Factory Two Four January 20, 2014

You may know David LaChapelle’s name from having shot the 2013 Kardashian family Christmas card. However, if that is where you know him from you may want to re-evaluate some life choices since it’s a lonely world for a man that can spout-out that fact as quickly as he can tell you what day it is, Monday. Though many still don’t know him by name or his art, the latter you’ve undoubtedly seen. From his controversial Rolling Stone cover depicting Kanye as Jesus to countless other covers and celebrity portraits and his feature length documentary Rize to numerous music videos including, a personal favorite, Christina Aguilera’s “Dirrty” video you’ve most likely seen his work.

Most recently LaChapelle was back in the spotlight with LAND SCAPE, an exhibition of new photographs to run through March 1st at New York’s Paul Kasmin Gallery. The exhibition kicked off Friday, January 17th to a packed house of fans, friends, former models of his and last but not least, LaChapelle himself. Though under the LAND SCAPE moniker the exhibit features two themes: Refineries and Gas Stations. While both feature the vibrant color characteristic of a LaChapelle picture it’s the size of the photos that first stands out to you. With the average height of the pieces around five feet they required you to stand further than the crowd would allow to take them all in, but up close you could see the reasoning for the scale: the use of household items. Refineries featured energy drinks, batteries, old cellphones and so on, all of which would be lost in a piece of a lesser scale.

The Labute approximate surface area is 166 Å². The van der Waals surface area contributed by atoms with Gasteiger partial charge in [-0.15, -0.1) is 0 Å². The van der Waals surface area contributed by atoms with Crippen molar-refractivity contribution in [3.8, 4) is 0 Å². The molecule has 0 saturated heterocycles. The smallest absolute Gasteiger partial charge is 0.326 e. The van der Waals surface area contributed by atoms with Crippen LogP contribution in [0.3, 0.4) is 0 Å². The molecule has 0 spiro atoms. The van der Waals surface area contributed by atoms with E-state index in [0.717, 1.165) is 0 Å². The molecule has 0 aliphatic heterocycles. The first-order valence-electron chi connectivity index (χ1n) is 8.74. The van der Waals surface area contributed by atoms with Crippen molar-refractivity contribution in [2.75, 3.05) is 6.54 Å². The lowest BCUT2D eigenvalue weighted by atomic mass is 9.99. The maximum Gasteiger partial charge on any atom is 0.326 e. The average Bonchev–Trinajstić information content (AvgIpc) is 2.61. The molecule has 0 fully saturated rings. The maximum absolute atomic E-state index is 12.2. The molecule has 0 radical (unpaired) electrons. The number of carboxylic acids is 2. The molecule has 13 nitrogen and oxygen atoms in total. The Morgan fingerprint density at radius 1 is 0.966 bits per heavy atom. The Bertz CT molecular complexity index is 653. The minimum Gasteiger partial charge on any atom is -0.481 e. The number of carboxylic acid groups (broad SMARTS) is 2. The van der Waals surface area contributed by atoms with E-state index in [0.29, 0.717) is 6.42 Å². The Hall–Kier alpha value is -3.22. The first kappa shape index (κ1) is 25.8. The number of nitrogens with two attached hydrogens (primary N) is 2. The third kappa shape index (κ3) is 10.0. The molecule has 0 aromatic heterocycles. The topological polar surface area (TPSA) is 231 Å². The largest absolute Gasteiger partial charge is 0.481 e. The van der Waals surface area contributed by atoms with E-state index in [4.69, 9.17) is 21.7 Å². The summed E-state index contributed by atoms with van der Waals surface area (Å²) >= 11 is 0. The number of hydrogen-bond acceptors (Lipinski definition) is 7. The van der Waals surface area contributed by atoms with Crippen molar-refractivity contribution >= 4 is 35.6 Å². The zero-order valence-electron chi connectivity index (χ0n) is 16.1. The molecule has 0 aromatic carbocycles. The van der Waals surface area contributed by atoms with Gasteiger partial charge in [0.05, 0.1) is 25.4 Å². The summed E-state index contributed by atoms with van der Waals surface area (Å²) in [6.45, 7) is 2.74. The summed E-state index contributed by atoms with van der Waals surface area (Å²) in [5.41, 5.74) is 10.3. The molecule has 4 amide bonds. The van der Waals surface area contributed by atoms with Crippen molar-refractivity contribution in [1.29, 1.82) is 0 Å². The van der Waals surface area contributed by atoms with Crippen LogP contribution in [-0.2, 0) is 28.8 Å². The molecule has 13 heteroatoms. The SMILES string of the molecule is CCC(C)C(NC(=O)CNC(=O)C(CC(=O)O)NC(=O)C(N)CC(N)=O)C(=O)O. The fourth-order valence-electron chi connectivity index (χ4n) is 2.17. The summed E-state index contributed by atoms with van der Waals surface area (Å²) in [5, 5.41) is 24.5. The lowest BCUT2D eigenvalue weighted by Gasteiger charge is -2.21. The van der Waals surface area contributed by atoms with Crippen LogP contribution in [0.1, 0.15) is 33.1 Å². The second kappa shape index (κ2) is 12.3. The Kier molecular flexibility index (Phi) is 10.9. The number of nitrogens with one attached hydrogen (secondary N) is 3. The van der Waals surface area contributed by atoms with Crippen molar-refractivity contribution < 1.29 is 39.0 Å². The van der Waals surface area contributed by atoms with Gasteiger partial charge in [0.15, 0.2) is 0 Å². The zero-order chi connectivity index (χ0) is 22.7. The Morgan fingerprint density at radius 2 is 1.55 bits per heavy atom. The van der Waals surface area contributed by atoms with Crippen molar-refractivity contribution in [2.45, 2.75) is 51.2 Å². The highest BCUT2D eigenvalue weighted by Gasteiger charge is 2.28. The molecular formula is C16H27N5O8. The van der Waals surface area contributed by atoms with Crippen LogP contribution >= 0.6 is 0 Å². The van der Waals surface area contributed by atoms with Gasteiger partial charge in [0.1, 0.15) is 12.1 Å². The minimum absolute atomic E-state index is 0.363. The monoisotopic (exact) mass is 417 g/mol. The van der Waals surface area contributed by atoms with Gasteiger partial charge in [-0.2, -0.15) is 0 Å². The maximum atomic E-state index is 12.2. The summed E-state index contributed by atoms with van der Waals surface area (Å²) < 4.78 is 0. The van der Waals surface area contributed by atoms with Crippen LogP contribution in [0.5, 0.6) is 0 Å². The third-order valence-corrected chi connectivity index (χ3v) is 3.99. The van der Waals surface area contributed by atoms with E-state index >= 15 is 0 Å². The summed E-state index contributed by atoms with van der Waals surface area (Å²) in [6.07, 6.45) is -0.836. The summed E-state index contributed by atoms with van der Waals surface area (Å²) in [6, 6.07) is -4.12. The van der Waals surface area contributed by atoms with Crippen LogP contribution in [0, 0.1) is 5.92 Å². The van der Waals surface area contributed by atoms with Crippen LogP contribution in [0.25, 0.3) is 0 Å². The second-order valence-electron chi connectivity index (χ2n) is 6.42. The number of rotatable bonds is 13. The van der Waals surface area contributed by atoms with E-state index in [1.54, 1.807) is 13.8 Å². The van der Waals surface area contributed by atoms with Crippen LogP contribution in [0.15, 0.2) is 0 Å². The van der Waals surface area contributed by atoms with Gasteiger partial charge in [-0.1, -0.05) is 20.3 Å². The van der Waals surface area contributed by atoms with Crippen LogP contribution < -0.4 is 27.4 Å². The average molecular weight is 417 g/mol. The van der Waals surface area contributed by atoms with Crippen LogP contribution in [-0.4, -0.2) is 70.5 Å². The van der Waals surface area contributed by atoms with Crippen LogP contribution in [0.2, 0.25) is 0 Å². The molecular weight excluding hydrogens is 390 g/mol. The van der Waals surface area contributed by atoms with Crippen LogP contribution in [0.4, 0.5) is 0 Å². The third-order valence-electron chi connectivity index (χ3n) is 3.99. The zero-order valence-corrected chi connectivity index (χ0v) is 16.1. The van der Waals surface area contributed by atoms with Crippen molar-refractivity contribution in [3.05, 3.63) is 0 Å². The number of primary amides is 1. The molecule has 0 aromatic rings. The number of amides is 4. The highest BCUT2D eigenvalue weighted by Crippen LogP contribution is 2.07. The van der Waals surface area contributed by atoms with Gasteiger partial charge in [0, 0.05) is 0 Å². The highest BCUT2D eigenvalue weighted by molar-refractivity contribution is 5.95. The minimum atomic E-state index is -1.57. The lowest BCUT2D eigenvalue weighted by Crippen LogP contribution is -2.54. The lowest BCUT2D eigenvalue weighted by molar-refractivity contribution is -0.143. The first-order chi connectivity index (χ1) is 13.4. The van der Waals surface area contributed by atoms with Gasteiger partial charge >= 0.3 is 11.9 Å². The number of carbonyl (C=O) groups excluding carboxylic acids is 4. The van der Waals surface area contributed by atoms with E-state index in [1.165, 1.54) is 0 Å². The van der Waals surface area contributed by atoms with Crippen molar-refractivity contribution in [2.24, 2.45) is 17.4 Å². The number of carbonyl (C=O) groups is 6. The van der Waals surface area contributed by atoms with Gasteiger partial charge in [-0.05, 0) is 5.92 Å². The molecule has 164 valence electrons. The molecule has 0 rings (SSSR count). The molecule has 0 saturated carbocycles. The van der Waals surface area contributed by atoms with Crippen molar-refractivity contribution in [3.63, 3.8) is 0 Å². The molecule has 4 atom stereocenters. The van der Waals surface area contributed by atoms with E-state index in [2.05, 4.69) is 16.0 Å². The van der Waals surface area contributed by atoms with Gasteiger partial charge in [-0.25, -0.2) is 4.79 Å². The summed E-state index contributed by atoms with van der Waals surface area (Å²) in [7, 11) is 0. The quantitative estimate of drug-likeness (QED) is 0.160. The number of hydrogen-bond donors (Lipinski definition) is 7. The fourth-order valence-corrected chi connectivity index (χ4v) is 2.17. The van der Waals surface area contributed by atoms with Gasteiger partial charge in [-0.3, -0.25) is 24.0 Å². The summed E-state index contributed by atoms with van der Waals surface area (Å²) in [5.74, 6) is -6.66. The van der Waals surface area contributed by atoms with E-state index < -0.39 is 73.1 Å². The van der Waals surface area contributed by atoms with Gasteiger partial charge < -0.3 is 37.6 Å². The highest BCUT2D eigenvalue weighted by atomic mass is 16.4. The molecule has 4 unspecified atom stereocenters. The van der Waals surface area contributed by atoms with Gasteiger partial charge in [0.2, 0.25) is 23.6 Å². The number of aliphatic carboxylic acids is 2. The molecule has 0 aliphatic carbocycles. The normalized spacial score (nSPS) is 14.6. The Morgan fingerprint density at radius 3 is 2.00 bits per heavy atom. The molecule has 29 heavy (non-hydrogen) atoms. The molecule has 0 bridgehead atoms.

Putting the surface elements aside, the pieces’ narratives begin to become apparent. Refineries with the use of everyday items in a sense pays tribute to the what makes these products possible, but at the same time smoke and recycling of materials make you aware to the waste associated with refineries and these products. Similarly, Gas Stations places the gas stations amongst nature which gives us the fuel we need, but also shows nature overtaking it depicting its ability to both create and destroy. LaChapelle clearly has a unique voice and strong beliefs and LAND SCAPE is a refreshing exhibit that features both those away from the world of celebrity which helped shape his career.

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